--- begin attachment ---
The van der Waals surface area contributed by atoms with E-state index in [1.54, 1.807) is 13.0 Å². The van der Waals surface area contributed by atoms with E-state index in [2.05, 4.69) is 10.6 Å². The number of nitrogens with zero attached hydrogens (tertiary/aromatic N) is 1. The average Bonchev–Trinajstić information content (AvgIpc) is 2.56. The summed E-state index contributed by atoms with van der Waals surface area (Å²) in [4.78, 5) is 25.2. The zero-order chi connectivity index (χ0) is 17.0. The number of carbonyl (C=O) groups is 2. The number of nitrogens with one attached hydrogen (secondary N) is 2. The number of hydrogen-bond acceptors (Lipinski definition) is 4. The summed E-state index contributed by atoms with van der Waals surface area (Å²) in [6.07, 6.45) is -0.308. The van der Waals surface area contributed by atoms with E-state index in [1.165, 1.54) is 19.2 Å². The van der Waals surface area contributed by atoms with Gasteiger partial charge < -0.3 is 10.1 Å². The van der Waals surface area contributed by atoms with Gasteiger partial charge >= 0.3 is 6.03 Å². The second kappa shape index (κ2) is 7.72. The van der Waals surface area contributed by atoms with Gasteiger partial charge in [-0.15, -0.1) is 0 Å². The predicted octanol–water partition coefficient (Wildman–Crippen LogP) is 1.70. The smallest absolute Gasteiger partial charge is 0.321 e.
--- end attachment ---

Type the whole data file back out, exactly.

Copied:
The van der Waals surface area contributed by atoms with E-state index in [1.54, 1.807) is 13.0 Å². The van der Waals surface area contributed by atoms with E-state index in [2.05, 4.69) is 10.6 Å². The number of nitrogens with zero attached hydrogens (tertiary/aromatic N) is 1. The average Bonchev–Trinajstić information content (AvgIpc) is 2.56. The summed E-state index contributed by atoms with van der Waals surface area (Å²) in [4.78, 5) is 25.2. The zero-order chi connectivity index (χ0) is 17.0. The number of carbonyl (C=O) groups is 2. The number of nitrogens with one attached hydrogen (secondary N) is 2. The number of hydrogen-bond acceptors (Lipinski definition) is 4. The summed E-state index contributed by atoms with van der Waals surface area (Å²) in [6.07, 6.45) is -0.308. The van der Waals surface area contributed by atoms with E-state index in [1.165, 1.54) is 19.2 Å². The van der Waals surface area contributed by atoms with Gasteiger partial charge < -0.3 is 10.1 Å². The van der Waals surface area contributed by atoms with Gasteiger partial charge >= 0.3 is 6.03 Å². The second kappa shape index (κ2) is 7.72. The van der Waals surface area contributed by atoms with Gasteiger partial charge in [-0.15, -0.1) is 0 Å². The predicted octanol–water partition coefficient (Wildman–Crippen LogP) is 1.70. The smallest absolute Gasteiger partial charge is 0.321 e.